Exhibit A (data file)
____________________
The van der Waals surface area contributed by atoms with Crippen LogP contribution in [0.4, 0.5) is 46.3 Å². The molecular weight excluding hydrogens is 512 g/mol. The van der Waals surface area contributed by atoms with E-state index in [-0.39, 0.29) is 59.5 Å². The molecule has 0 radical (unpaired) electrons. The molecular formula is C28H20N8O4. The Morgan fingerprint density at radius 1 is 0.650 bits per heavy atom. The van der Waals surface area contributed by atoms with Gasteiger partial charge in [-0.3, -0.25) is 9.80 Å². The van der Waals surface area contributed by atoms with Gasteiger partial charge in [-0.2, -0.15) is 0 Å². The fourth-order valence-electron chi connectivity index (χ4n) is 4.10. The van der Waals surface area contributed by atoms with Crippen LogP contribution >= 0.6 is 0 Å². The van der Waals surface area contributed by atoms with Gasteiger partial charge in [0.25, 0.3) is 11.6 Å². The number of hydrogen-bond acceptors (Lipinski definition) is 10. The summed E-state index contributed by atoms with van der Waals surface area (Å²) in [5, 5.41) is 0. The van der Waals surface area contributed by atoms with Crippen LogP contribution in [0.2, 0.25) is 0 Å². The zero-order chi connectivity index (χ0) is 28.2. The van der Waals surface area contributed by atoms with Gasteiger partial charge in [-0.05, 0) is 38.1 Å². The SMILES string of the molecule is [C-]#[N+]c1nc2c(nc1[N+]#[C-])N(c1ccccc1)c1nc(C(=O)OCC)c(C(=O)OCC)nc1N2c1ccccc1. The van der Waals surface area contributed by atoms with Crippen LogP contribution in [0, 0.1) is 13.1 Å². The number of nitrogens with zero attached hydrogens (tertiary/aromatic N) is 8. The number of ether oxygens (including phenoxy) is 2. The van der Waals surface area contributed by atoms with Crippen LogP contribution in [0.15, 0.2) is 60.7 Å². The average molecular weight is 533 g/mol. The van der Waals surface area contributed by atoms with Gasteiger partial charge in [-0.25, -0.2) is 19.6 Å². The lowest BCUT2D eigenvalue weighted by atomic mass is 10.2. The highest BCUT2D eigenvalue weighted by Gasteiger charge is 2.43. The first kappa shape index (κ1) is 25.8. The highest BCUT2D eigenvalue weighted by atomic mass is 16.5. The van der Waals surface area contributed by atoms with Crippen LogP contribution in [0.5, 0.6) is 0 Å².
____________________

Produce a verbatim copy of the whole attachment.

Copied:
The van der Waals surface area contributed by atoms with Crippen LogP contribution in [0.4, 0.5) is 46.3 Å². The molecular weight excluding hydrogens is 512 g/mol. The van der Waals surface area contributed by atoms with E-state index in [-0.39, 0.29) is 59.5 Å². The molecule has 0 radical (unpaired) electrons. The molecular formula is C28H20N8O4. The Morgan fingerprint density at radius 1 is 0.650 bits per heavy atom. The van der Waals surface area contributed by atoms with Gasteiger partial charge in [-0.3, -0.25) is 9.80 Å². The van der Waals surface area contributed by atoms with Gasteiger partial charge in [-0.2, -0.15) is 0 Å². The fourth-order valence-electron chi connectivity index (χ4n) is 4.10. The van der Waals surface area contributed by atoms with Crippen LogP contribution >= 0.6 is 0 Å². The van der Waals surface area contributed by atoms with Gasteiger partial charge in [0.25, 0.3) is 11.6 Å². The number of hydrogen-bond acceptors (Lipinski definition) is 10. The summed E-state index contributed by atoms with van der Waals surface area (Å²) in [5, 5.41) is 0. The van der Waals surface area contributed by atoms with Crippen LogP contribution in [0.2, 0.25) is 0 Å². The zero-order chi connectivity index (χ0) is 28.2. The van der Waals surface area contributed by atoms with Gasteiger partial charge in [-0.05, 0) is 38.1 Å². The SMILES string of the molecule is [C-]#[N+]c1nc2c(nc1[N+]#[C-])N(c1ccccc1)c1nc(C(=O)OCC)c(C(=O)OCC)nc1N2c1ccccc1. The van der Waals surface area contributed by atoms with Crippen LogP contribution in [0, 0.1) is 13.1 Å². The number of nitrogens with zero attached hydrogens (tertiary/aromatic N) is 8. The number of ether oxygens (including phenoxy) is 2. The van der Waals surface area contributed by atoms with Crippen LogP contribution in [0.15, 0.2) is 60.7 Å². The average molecular weight is 533 g/mol. The van der Waals surface area contributed by atoms with Gasteiger partial charge in [-0.25, -0.2) is 19.6 Å². The lowest BCUT2D eigenvalue weighted by atomic mass is 10.2. The highest BCUT2D eigenvalue weighted by Gasteiger charge is 2.43. The first kappa shape index (κ1) is 25.8. The highest BCUT2D eigenvalue weighted by atomic mass is 16.5. The van der Waals surface area contributed by atoms with Crippen LogP contribution in [0.5, 0.6) is 0 Å².